Between the roof of the shed and the big plant that hangs over the fence from the house next door I could see the constellation Orion. People say that Orion is called Orion because Orion was a hunter and the constellation looks like a hunter with a club and a bow and arrow, like this: But this is really silly because it is just stars, and you could join up the dots in any way you wanted, and you could make it look like a lady with an umbrella who is waving, or the coffeemaker which Mrs. Shears has, which is from Italy, with a handle and steam coming out, or like a dinosaur. And there aren't any lines in space, so you could join bits of Orion to bits of Lepus or Taurus or Gemini and say that they were a constellation called the Bunch of Grapes or Jesus or the Bicycle (except that they didn't have bicycles in Roman and Greek times, which was when they called Orion Orion). And anyway, Orion is not a hunter or a coffeemaker or a dinosaur. It is just Betelgeuse and Bellatrix and Alnilam and Rigel and 17 other stars I don't know the names of. And they are nuclear explosions billions of miles away. And that is the truth. I stayed awake until 5:47. That was the last time I looked at my watch before I fell asleep. It has a luminous face and lights up if you press a button, so I could read it in the dark. I was cold and I was frightened Father might come out and find me. But I felt safer in the garden because I was hidden. I looked at the sky a lot. I like looking up at the sky in the garden at night. In summer I sometimes come outside at night with my torch and my planisphere, which is two circles of plastic with a pin through the middle. And on the bottom is a map of the sky and on top is an aperture which is an opening shaped in a parabola and you turn it round to see a map of the sky that you can see on that day of the year from the latitude 51.5° north, which is the latitude that Swindon is on, because the largest bit of the sky is always on the other side of the earth. And when you look at the sky you know you are looking at stars which are hundreds and thousands of light-years away from you. And some of the stars don't even exist anymore because their light has taken so long to get to us that they are already dead, or they have exploded and collapsed into red dwarfs. And that makes you seem very small, and if you have difficult things in your life it is nice to think that they are what is called negligible, which means that they are so small you don't have to take them into account when you are calculating something. I didn't sleep very well because of the cold and because the ground was very bumpy and pointy underneath me and because Toby was scratching in his cage a lot. But when I woke up properly it was dawn and the sky was all orange and blue and purple and I could hear birds singing, which is called the Dawn Chorus. And I stayed where I was for another 2 hours and 32 minutes, and then I heard Father come into the garden and call out, "Christopher...? Christopher...?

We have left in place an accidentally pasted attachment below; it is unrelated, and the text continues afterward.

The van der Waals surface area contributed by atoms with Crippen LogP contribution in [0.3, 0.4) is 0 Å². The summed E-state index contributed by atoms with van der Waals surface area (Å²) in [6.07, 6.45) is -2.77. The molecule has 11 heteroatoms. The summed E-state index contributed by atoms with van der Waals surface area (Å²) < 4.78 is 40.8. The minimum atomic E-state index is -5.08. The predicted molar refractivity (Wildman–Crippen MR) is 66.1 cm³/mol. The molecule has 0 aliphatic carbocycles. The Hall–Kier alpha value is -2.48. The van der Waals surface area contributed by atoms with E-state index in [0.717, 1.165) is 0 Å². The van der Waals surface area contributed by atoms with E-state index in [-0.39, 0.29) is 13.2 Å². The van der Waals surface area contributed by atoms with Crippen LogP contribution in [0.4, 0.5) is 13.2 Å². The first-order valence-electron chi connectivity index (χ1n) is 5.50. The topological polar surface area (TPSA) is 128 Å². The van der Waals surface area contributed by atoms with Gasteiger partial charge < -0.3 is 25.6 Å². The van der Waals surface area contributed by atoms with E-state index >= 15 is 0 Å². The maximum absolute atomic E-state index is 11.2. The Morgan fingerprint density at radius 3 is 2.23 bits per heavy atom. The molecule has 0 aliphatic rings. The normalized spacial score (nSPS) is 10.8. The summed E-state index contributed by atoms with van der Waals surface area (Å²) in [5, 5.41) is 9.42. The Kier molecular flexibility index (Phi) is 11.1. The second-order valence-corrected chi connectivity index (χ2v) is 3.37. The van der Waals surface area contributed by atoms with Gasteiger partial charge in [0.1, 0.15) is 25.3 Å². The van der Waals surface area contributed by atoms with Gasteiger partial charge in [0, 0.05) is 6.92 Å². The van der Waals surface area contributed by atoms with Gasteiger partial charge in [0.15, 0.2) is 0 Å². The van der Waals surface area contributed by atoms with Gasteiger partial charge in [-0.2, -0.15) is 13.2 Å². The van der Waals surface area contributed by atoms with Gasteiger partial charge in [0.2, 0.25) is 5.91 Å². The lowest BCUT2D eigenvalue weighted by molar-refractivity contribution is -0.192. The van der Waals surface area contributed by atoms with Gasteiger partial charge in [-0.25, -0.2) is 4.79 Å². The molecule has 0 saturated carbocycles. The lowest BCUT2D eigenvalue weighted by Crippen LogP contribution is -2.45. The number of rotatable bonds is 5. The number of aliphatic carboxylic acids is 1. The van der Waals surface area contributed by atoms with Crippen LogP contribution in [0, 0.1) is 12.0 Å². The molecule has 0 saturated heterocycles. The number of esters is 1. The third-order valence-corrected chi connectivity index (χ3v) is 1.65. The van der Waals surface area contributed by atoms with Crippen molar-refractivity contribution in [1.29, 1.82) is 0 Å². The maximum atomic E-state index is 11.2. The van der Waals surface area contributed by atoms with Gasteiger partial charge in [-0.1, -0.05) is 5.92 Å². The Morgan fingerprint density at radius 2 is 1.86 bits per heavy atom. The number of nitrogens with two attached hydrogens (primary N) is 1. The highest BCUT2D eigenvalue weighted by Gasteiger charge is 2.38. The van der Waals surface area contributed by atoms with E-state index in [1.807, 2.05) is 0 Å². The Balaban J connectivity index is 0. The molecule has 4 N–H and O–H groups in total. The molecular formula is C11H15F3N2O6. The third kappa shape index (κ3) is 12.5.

Mark Haddon (The Curious Incident of the Dog in the Night-Time)
Just a pot noodle. Oh - and I found a tin of dog food on the tool shelf.' Misery hissed through Lister's gritted teeth. 'Well,' he said finally. 'Pretty obvious what gets eaten last. I can't stand pot noodles.
Grant Naylor (Better than Life (Red Dwarf #2))
Wrong, wrong, absolutely brimming over with wrongability.
Arnold J. Rimmer Red Dwarf
Who is this repulsive dwarf?
Kim Hunter (Wizard's Funeral (Red Pavilions #2))
stood still and stared at them. 'Why do you stand gaping there?' cried the dwarf, and his ashen-grey face became copper-red with rage. He was still cursing when a loud growling
Jacob Grimm (Grimm's Fairy Tales (Annotated))
Twelve!!! Twelve years old!!? When you lost your virginity, you were twelve???' 'Yeah.' 'Twelve??' Rimmer stared into the fire. 'Well, you can't have been a full member of the golf club, then.
Grant Naylor (Better than Life (Red Dwarf #2))
Stars are fires that burn for thousands of years. Some of them burn slow and long, like red dwarfs. Others-blue giants-burn their due so fast they shine across great distances, and are easy to see. As they Starr to run out of fuel,they burn helium, grow even hotter, and explode in a supernova. Supernovas, they're brighter than the brightest galaxies. They die, but everyone watches them go.
Jodi Picoult (My Sister's Keeper)
Ah, Mr. War, sir. It seems that owing to circumstances completely beyond my control, there's been a bit of a cock up in the bravado department. I may indeed have come across as being more brave than in fact I am.
Chris Barrie as Arnold Rimmer on Red Dwarf